1923Calling all Delinquents, September 9, 1923At the meeting, a committee is appointed to call at the homes of all delinquents for payment of back dues. At this period also, the Pliskover Relief Branch brings to a successful conclusion most of its undertakings. The Association believes that having served its purpose -- and a useful one in a time of emergency -- its continued existence now would only make it a supernumerary to the parent organization.The Thirtieth Anniversary Jubilee Book of The Pliskover Free Loan Association, 1908-1938
1923Relief Branch Closes, November 4, 1923The official close of the Relief Branch. Secretary Aaron Roth handed over $67.46 to the general treasury. The series of emergency relief activities of which the Pittsburgh Pliskovers may justly be proud are terminated.The Thirtieth Anniversary Jubilee Book of The Pliskover Free Loan Association, 1908-1938
1924An Effort to Revitalize, 1924 - 1925A period of relative inactivity sets in for the year 1924 and the beginning of 1925. Six or seven members show up at meetings. To revitalize them, a committee of five -- H.S. Radin, Isaac Roth, Laib Clair, Shalom Gordon, and Sam Katovsky -- is set up and plans are evolved to recapture life and interest for the organization.The Thirtieth Anniversary Jubilee Book of The Pliskover Free Loan Association, 1908-1938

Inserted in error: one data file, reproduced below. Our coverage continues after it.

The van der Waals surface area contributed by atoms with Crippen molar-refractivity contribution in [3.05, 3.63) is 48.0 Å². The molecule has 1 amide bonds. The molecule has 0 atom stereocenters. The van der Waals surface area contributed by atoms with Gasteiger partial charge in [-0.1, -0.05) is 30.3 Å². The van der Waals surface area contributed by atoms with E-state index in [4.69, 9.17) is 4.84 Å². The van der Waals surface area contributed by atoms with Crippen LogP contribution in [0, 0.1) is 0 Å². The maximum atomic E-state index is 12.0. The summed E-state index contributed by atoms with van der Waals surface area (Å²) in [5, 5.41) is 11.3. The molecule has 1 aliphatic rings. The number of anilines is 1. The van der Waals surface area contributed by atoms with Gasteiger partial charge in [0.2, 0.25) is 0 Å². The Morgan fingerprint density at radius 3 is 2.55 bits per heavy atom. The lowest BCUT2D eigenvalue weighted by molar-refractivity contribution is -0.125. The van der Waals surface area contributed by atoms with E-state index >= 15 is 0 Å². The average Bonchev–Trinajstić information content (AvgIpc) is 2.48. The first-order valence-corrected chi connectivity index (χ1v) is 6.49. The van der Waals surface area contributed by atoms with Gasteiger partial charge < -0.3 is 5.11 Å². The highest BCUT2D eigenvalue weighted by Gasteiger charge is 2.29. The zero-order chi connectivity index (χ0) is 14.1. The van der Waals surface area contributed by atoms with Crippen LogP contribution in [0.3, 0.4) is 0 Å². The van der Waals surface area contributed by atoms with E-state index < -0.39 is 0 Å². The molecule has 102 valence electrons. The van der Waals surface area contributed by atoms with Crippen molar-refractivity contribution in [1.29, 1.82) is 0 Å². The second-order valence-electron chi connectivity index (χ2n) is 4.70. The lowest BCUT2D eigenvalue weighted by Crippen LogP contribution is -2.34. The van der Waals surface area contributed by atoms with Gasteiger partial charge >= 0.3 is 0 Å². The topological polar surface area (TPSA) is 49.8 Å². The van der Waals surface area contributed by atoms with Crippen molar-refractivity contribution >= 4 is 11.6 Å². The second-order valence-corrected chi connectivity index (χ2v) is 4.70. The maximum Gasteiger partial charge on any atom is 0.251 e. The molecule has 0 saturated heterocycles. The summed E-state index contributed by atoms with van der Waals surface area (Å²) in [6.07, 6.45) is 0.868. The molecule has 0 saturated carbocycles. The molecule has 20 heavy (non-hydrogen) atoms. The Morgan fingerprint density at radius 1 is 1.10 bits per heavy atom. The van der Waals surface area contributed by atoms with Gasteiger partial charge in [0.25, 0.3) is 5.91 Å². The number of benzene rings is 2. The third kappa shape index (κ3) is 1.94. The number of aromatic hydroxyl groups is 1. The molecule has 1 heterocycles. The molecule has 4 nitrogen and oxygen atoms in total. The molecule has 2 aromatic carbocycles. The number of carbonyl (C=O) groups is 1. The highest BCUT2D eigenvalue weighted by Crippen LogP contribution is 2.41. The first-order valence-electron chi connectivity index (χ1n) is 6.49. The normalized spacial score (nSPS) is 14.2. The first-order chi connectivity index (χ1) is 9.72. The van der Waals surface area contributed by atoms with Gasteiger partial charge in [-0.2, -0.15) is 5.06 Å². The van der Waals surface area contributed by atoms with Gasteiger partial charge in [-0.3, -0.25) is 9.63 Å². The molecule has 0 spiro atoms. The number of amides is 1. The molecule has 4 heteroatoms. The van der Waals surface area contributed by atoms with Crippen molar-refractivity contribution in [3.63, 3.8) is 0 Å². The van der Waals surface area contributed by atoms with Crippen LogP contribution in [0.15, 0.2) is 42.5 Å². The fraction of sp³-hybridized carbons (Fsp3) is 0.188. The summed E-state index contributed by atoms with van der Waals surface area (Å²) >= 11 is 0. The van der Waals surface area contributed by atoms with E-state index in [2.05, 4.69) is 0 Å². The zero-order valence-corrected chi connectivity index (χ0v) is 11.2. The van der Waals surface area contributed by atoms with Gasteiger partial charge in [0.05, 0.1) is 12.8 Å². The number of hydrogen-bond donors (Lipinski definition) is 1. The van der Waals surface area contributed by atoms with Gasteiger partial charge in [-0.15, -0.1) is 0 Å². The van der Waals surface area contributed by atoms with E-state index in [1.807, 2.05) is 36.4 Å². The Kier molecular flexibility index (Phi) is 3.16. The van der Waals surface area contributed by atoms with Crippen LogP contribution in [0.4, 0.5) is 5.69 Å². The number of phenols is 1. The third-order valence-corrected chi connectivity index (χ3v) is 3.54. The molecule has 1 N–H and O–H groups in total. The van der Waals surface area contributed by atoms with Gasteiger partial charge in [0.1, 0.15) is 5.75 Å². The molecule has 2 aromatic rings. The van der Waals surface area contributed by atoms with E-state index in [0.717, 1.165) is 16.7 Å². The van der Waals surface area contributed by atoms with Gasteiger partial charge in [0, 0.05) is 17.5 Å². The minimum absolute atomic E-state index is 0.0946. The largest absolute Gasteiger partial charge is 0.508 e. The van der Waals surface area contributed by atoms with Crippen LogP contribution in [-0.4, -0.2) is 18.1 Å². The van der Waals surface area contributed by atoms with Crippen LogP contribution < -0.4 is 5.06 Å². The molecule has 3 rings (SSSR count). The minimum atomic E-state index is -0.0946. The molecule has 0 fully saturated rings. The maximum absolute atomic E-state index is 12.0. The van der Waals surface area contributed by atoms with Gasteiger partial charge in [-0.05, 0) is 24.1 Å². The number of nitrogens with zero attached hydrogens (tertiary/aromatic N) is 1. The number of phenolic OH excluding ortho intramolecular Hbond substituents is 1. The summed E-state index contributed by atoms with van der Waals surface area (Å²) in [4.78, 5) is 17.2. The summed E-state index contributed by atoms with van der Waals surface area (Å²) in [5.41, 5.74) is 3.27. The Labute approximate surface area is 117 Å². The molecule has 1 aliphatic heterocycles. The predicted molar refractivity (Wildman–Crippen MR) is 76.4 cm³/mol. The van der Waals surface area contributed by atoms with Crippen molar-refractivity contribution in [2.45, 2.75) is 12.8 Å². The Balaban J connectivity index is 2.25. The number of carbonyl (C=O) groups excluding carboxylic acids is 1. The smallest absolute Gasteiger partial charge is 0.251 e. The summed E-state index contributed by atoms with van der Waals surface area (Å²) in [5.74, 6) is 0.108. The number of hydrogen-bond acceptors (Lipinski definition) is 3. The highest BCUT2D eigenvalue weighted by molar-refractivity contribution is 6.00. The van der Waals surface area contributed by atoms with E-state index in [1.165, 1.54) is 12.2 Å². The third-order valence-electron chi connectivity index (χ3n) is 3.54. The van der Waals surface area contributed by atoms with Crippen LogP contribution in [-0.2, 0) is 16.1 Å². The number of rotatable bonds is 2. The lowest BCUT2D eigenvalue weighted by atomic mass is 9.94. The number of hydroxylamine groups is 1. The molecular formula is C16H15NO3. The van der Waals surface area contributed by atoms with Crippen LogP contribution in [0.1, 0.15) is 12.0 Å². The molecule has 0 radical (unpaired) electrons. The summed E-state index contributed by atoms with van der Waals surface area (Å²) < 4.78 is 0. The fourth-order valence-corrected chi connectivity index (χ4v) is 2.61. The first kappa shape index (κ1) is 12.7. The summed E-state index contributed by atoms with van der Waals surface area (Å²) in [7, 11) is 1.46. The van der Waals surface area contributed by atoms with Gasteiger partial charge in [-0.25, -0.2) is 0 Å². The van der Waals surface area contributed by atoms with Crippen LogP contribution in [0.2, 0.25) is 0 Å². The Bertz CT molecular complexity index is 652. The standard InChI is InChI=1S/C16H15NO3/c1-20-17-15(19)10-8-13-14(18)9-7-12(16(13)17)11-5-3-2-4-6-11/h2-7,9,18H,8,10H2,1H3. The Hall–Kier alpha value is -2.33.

1927A Needy Member, January 26, 1927Special meeting to deal with case of a member, sick and in need. Relief program formulated, and committee and special treasurer appointed. Funds already available for this purpose -- $201.00.The Thirtieth Anniversary Jubilee Book of The Pliskover Free Loan Association, 1908-1938
1928The Ladies' Auxiliary, March 4, 1928At the meeting, H.S. Radin's resolution is accepted to the effect that the Social Committee should assist the Pliskover women in the establishment of a Ladies' Auxiliary. It is reported that Baruch Clair is sick and at the hospital. As he is not in critical circumstances and therefore not dependent upon sick benefits or any other assistance, members resolve to send him a bouquet of flowers and commission a committee to pay him an official visit in the name of the Association.The Thirtieth Anniversary Jubilee Book of The Pliskover Free Loan Association, 1908-1938